The second reason is that LASPO intersected with existing problems relating to the ‘pro-contact’ culture of the family court process, and enduring difficulties among family law professionals to appropriately identify and respond to domestic abuse. For decades, research has indicated the ways that the court process has been geared towards ensuring a child has contact with both parents, even where concerns about abuse have been raised (A. Barnett, (2014) ‘Contact at all costs? Domestic violence and children’s welfare’ Child and Family Law Quarterly 26 (4) 439-462, p.443-54.) In 2014, a controversial presumption of involvement was introduced under the Children and Families Act, which states that parental involvement in a child’s life will further their welfare unless this puts them or the other parent at risk of abuse. There is guidance for judges under Practice Direction 12J as to how to identify these situations and respond to allegations of abuse – for example, by directing parties to Fact-Finding Hearings. This guidance has been revised and updated multiple times in response to evidence that it has not been sufficiently implemented. The Review draws this evidence together and states that, in practice, allegations of abuse are frequently minimised or dismissed as a result of the emphasis that is placed on securing an outcome of contact.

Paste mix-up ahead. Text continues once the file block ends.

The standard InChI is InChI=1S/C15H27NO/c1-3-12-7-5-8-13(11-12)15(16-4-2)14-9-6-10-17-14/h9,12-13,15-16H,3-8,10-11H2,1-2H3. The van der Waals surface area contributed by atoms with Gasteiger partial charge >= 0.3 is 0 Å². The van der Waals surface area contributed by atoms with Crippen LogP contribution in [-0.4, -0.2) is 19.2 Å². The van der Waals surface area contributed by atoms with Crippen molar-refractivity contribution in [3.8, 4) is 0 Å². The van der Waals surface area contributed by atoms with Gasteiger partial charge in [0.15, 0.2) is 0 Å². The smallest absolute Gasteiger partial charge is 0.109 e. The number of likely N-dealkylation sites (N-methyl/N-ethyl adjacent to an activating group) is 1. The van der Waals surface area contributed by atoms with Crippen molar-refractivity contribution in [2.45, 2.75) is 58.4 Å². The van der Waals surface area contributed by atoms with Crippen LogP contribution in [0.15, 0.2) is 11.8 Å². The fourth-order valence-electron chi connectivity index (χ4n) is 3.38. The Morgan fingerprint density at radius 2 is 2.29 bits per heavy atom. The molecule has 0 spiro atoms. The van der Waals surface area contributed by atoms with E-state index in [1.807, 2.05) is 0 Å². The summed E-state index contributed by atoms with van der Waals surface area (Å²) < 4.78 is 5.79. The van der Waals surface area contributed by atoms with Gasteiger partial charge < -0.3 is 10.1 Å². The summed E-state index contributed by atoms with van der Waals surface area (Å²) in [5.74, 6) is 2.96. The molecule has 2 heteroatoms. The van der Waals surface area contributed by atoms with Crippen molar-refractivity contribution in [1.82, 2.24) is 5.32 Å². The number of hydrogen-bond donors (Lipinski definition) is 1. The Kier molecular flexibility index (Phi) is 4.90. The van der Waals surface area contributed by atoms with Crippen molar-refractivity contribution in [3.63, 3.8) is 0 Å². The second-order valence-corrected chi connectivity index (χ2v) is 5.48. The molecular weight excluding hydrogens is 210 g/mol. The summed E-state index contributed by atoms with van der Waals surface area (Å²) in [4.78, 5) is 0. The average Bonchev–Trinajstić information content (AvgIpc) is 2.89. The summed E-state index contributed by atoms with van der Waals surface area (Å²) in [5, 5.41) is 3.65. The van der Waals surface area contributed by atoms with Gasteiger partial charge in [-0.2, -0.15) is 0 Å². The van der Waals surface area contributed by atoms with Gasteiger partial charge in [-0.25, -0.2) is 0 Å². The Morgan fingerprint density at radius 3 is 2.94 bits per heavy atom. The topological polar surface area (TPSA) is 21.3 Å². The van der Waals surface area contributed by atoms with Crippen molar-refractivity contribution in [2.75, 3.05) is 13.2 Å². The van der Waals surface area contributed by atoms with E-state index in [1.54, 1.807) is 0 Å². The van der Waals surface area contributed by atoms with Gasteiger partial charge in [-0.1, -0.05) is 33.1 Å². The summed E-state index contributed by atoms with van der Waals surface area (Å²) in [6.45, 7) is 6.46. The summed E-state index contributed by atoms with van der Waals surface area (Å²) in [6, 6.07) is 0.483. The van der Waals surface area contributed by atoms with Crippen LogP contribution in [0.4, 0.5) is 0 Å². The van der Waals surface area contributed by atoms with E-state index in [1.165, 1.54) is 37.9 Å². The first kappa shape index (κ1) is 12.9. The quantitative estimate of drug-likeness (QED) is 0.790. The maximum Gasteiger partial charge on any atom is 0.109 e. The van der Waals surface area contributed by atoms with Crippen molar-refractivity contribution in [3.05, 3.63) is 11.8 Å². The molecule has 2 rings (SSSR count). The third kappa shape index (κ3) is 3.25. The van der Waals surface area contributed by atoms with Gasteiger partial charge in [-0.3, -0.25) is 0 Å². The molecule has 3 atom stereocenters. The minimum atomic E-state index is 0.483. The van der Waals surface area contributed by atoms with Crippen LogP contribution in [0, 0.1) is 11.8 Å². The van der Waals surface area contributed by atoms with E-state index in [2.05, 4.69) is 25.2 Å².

In fact, the Review goes even further, and argues that these failures are compounded by gendered stereotypes of what victims look like. For instance, the authors note that delayed reporting of abuse, staying within an abusive relationship, appearing ‘over’ or ‘under’ emotional in court are all relevant factors in whether allegations are taken seriously. The review acknowledges that these stereotypes and misunderstandings of abuse also mean that male victims face barriers within the court process. This lack of understanding means that professionals have difficulty identifying and responding to abuse, especially when abuse is non-physical or historical. Taken together, the report acknowledges that those working within the justice system are under increased pressure after LASPO, but pointed to a range of ‘deep-seated and systematic’ issues which mean that, despite the guidance in 12J, the family court process can often have the effect of re-traumatising survivors and producing potentially unsafe child arrangements.